- Drive Extension Bar – This makes it easier to turn your mini ratchet in awkward spaces. I recommend this (Neiko Pro-Grade 9-Piece ‘Wobble’ Angle Extension Bar Set – 1/4, 3/8 & 1/2-Inch because in addition to extension bars, the set also includes 3 adapters to use on larger socket ratchets.
- External Torx Bit (E5) – Instead of usual male torx bit, this socket accepts a torx bit (i.e. female); If you don’t have it, it may be more cost efficient to purchase like Neiko 35 piece Torx Bit and External Torx Socket Set. You can read my review of it here.
- Gloves – Nitrile / Latex / Vinyl
- Drop cloth and/or plastic sheet
- Adjustable pliers (if you don’t have one, read my Must-Have-Tool for your DIY Toolbox – Adjustable Pliers review article)
- Plastic bowel + paper towel
- Thin wire – thickness should resemble a “repair tag” or “for sale tag” wires. I used a wire tie and stripped off the plastic outer sheathing
- Spark Plug Gap Tool – Lisle 67870 Spark Plug Gauge Gap Tool
- TRDP15 Heavy Duty High Speed Siphon Liquid Transfer Pump with Bendable Suction Tube System
If you don’t want to purchase the kit, you can buy these individual components separately (but will not be as cost effective):
- Briggs & Stratton Float Needle Valve Replacement – OEM Part # 696136
- Briggs & Stratton Float Bowl Gasket Replacement – OEM Part # 698781
- Briggs & Stratton Intake Gasket Replacement – OEM Part # 692137
- Carb Overhaul / Rebuild Kit:
- Briggs & Stratton 696146 Carburetor Overhaul Kit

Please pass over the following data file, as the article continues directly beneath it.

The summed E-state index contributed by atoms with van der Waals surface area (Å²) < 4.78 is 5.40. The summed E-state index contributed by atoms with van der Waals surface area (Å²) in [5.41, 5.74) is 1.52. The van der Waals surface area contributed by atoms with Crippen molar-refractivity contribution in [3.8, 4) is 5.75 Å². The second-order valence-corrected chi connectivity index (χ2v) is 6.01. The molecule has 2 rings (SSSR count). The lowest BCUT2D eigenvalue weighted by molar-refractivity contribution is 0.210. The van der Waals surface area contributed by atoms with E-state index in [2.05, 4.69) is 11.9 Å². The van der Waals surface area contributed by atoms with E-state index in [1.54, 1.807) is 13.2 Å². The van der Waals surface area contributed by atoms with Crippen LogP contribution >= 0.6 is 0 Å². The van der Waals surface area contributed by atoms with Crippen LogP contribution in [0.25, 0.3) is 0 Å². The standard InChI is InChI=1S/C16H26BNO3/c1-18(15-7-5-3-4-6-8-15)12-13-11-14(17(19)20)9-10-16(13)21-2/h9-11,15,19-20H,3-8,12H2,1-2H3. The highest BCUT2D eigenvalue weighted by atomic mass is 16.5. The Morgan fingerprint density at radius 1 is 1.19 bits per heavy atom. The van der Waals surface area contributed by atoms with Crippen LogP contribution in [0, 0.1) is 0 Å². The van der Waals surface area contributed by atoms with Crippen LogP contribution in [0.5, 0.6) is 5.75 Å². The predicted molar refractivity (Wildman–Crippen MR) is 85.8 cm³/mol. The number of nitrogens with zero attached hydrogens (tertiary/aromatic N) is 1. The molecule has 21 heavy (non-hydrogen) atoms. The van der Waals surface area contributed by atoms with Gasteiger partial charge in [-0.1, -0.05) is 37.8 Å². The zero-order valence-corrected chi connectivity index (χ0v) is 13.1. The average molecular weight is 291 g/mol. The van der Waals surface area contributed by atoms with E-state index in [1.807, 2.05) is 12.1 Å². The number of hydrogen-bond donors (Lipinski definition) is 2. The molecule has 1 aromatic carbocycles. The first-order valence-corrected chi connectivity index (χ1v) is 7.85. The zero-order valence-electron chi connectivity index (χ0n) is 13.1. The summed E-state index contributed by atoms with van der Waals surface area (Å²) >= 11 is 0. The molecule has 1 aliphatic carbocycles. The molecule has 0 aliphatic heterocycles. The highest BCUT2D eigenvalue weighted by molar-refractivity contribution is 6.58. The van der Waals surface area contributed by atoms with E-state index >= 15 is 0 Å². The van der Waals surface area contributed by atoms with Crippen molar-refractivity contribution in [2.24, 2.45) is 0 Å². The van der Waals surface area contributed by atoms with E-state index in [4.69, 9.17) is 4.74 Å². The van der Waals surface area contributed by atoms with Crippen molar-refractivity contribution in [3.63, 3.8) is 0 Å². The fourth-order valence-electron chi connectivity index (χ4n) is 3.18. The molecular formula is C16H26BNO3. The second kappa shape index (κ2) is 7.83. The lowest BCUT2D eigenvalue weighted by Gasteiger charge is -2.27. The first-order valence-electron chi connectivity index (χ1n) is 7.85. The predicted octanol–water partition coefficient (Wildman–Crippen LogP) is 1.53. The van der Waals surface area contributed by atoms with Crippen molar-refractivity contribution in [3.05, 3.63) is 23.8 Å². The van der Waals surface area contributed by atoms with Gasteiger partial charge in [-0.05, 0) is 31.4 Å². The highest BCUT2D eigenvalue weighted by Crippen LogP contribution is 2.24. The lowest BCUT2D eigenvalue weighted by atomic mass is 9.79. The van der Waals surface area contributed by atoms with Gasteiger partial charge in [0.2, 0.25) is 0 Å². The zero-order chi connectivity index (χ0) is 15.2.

- I’d suggest purchasing this part before taking the carburetor apart
- Carb Cleaner – Briggs & Stratton 100042 Choke / Carburetor Cleaner- 16-Ounce or Gum Out
- Engine Cleaner (internal) – Sea Foam Motor Tune Up – similar to Gum Out but works inside the engine
My next post will cover engine tuneup and Nikki carburetor overhaul (UPDATE: Fast and Easy Fix for Your Generac Wheelhouse 5500 / 5550 Portable Generator (Part 2)
Please don’t forget to check the reference links as this section contains links to lots of useful information that are not easily found on the internet.
In the meantime, if you found this article to be useful, can you do me a favor and sign up for my newsletter? The signup form is found at the top of the screen on the right side.
Thanks and wish me luck!
- Briggs and Stratton / Generac – Wheelhouse 5550 Portable Generator – Owner’s Manual (added 2016.09.19)
- Briggs and Stratton – https://www.briggsandstratton.com/na/en_us/support/faqs/browse/engine-problem-solving-tips.html